Thursday, January 27, 2011

When You Have a Great One-Liner

by Janine Petry

I don't have a problem with respect — it's showing respect to my husband that I can't quite get the hang of.

Showing disrespect has become a modern marriage pastime. We laugh as our favorite on-screen wives make fools out of their husbands, and before long we're talking like these leading ladies.

Here are some ways we show disprespect:

  • Witty one-liners are clever ways to get the last word. Example: "You can tell me how hard work is after you birth three children."
  • Sarcasm uses mocking words to strike at him personally. Example: "That's your best idea yet; got any more?"
  • Misplaced laughter ridicules him, whether or not he's around. Example: "He actually thinks those look good together."
  • Demeaning reminders imply a lack of trust. Example: "So are we actually going to see you on time today?"

I've come to understand that the phrase "Women need love and men need respect" is more than just a slogan — it's Scripture (Ephesians 5:33). So I try to use encouraging words to show my husband respect. The opportunities are endless, and my words have the potential to empower my husband to be more of the man God wants him to be. When I'm sincere and he accepts my words, our marriage is strengthened.

Here's how I've been making the transition from casual disrespect to intentional respect: I start with prayer, asking God to change my heart and my attitude. I also listen carefully to my words. Finally, I replace rudeness with words that exhibit honor for the husband God gave me.

These alternatives show respect:

  • Ask questions: Give him a chance to express himself. Example: "What made work so difficult today?"
  • Keep it simple: Make clear statements about issues. Example: "I'm not sure that's going to work. Are there any other options?"
  • Encourage: Choose words that highlight his individuality. Example: "I love that he's daring enough to wear that."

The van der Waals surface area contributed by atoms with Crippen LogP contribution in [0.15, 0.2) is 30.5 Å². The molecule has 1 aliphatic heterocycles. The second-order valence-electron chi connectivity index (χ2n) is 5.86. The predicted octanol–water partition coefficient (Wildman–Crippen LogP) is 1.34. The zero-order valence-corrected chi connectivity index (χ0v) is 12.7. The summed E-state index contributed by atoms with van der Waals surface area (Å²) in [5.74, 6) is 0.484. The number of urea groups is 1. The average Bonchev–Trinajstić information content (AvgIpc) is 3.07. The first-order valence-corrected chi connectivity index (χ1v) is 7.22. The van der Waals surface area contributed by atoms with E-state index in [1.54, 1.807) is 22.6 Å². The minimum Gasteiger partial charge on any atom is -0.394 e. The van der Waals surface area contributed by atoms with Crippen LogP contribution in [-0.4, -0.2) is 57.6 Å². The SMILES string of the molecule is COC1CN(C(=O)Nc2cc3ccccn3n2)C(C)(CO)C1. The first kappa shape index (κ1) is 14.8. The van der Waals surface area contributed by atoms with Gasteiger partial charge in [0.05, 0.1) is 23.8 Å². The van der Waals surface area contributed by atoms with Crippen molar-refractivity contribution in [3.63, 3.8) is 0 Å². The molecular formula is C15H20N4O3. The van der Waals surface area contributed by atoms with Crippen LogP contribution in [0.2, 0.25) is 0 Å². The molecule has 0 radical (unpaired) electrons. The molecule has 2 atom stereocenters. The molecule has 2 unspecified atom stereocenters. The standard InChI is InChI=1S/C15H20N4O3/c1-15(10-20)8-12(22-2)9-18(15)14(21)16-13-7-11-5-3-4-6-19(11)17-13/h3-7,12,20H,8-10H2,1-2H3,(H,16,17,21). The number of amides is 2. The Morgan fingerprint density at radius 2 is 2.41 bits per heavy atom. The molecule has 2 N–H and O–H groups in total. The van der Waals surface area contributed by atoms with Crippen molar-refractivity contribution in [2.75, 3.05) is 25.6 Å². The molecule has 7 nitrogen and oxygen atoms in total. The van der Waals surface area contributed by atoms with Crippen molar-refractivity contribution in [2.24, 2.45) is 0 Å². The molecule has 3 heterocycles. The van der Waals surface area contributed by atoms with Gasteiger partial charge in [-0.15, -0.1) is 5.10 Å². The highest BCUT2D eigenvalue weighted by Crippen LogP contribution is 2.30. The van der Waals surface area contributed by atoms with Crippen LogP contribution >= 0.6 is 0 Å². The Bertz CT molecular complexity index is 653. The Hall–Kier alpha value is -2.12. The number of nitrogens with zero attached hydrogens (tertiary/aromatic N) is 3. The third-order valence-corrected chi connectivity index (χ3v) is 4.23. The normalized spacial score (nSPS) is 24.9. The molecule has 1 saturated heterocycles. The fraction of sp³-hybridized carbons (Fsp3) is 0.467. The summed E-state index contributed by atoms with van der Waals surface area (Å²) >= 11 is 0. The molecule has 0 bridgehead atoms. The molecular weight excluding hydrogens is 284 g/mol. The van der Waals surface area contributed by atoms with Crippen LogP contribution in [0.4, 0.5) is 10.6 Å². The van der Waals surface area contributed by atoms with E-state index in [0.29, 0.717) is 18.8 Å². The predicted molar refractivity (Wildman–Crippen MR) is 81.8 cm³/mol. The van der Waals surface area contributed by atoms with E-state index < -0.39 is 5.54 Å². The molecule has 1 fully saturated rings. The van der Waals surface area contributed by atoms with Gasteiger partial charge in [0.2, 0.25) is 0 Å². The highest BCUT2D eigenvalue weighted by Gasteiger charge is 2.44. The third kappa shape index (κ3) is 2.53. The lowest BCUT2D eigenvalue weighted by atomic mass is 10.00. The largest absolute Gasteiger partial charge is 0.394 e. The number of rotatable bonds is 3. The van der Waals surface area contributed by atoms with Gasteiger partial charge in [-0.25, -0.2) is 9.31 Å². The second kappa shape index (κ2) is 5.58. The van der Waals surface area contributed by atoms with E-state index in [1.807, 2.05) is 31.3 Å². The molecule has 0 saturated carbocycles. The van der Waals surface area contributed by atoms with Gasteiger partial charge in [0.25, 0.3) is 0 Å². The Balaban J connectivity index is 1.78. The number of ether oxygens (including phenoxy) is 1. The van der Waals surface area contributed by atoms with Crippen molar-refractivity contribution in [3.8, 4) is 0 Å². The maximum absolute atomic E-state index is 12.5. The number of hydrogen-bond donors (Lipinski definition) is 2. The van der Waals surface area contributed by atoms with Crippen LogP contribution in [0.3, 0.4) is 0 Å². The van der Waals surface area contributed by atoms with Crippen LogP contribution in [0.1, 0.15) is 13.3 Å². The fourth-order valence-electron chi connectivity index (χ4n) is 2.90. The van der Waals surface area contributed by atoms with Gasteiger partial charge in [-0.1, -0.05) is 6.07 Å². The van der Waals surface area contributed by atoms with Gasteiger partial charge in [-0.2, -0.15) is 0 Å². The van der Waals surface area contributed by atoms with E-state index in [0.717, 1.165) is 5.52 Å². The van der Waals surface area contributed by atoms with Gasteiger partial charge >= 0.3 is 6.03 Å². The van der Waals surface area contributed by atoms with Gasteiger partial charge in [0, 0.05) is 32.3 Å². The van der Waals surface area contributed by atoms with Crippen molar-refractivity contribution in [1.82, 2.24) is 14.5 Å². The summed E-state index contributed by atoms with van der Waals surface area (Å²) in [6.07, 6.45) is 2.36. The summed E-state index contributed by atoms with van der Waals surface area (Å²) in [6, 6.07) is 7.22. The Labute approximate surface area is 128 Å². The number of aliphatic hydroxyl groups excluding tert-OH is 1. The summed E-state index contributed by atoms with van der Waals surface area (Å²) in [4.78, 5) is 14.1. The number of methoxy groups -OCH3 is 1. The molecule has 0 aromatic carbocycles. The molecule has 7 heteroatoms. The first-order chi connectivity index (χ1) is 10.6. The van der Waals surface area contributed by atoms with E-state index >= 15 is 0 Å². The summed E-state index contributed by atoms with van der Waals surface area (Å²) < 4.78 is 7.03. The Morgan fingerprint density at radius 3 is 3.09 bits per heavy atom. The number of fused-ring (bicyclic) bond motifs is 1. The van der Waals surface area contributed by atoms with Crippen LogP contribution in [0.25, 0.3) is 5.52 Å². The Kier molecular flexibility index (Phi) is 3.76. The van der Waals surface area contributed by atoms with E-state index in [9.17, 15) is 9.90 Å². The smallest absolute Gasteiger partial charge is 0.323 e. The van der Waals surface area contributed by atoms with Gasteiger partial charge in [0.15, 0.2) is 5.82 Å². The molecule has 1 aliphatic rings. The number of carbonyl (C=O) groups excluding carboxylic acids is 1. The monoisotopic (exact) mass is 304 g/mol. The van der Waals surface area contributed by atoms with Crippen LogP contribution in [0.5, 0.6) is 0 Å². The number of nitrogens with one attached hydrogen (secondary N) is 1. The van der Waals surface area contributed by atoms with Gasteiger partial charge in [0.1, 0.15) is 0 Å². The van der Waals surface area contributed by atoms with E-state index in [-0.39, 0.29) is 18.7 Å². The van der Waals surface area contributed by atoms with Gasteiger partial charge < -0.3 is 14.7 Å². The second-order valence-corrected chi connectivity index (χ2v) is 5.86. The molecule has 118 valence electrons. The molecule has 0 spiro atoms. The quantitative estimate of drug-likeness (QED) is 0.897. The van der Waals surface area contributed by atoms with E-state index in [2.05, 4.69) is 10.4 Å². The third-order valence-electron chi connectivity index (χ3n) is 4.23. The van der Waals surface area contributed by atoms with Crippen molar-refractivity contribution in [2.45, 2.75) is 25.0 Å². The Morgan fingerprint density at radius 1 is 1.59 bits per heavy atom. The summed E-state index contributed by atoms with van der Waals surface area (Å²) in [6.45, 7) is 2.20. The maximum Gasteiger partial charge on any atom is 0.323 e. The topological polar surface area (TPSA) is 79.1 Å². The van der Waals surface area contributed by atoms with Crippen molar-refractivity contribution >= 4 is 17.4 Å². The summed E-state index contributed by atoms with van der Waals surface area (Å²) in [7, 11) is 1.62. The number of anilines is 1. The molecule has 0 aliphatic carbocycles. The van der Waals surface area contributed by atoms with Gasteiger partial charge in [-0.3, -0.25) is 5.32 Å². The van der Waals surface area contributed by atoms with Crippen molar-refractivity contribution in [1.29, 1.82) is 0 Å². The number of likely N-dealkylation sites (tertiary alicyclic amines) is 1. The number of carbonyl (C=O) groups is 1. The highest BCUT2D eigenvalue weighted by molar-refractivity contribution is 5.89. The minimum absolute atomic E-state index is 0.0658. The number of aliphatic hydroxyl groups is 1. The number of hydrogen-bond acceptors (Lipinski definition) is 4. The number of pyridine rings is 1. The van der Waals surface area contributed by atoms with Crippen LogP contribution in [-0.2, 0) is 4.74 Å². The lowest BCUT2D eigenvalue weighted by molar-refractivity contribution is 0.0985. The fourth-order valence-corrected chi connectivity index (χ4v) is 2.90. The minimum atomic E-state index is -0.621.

• Tell the truth: Express concerns and affirm positive changes. Example: "It's been really hard for us when you're late; I appreciate you making the effort to get home earlier."

I show respect to my husband because God brought up the subject. It's His way of leading me into a marriage that is blessed as it reflects the loving relationship between Christ and His bride, the church. Marriage has a purpose far greater than my husband's and my relationship. Our unity expressed in love and respect is nothing short of God's witness to the world of His great love.

Janine Petry is a wife, a homeschooling mom and a frequent contributor to Thriving Family

Wednesday, January 19, 2011

Room to Grow

I recently found myself engrossed in an episode of "Hoarders." If you are not familiar with this show, "Hoarders" lets you see in great detail the struggles of people who ... well, hoard. Up close and personal, viewers witness what happens to people's lives, families, health and spiritual well-being when they are beset by one basic problem: the inability to let go of stuff. Whether it is memorabilia, toys, electronics, appliances, clothes or whatever, the basic issue is the same: The person just cannot let it go.

While "Hoarders" deals with material things, the show mirrors a similar challenge that is all too common in marriage: the inability to let go of the old and the broken, even when those things now hurt the relationship.

We all go through life looking forward to the new, to the promise of tomorrow. But as we embrace the new, we don't as often recognize the need for the parallel process of letting go of the old. Relationships, activities, practices — our lives are filled with things that may only be meant to last for a short season. As King Solomon said, "There is a time for everything, and a season for every activity under heaven: ... a time to keep and a time to throw away" (Ecclesiastes 3:1,6).

When a season is over — when its value has come and gone — we should let it go. This cycle is built into life by God.

Trading the good for the best

Endings are never easy, of course, even if they are necessary. And sometimes those endings are painful. But in the same way a rosebush needs pruning for a gardener to get beautiful flowers, married couples must also decide what needs to be cut away.

Think about that idea for a moment. A gardener prunes a rosebush for three reasons: First, a bush may produce more buds than it can sustain and feed. So, the gardener prunes the good ones, and keeps only the best ones so they can fully mature. Second, there are diseased branches that simply refuse to get well. Third, dead branches occupy space that the healthy ones need in order to grow. If all three types of pruning are done regularly and well, then the rosebush thrives.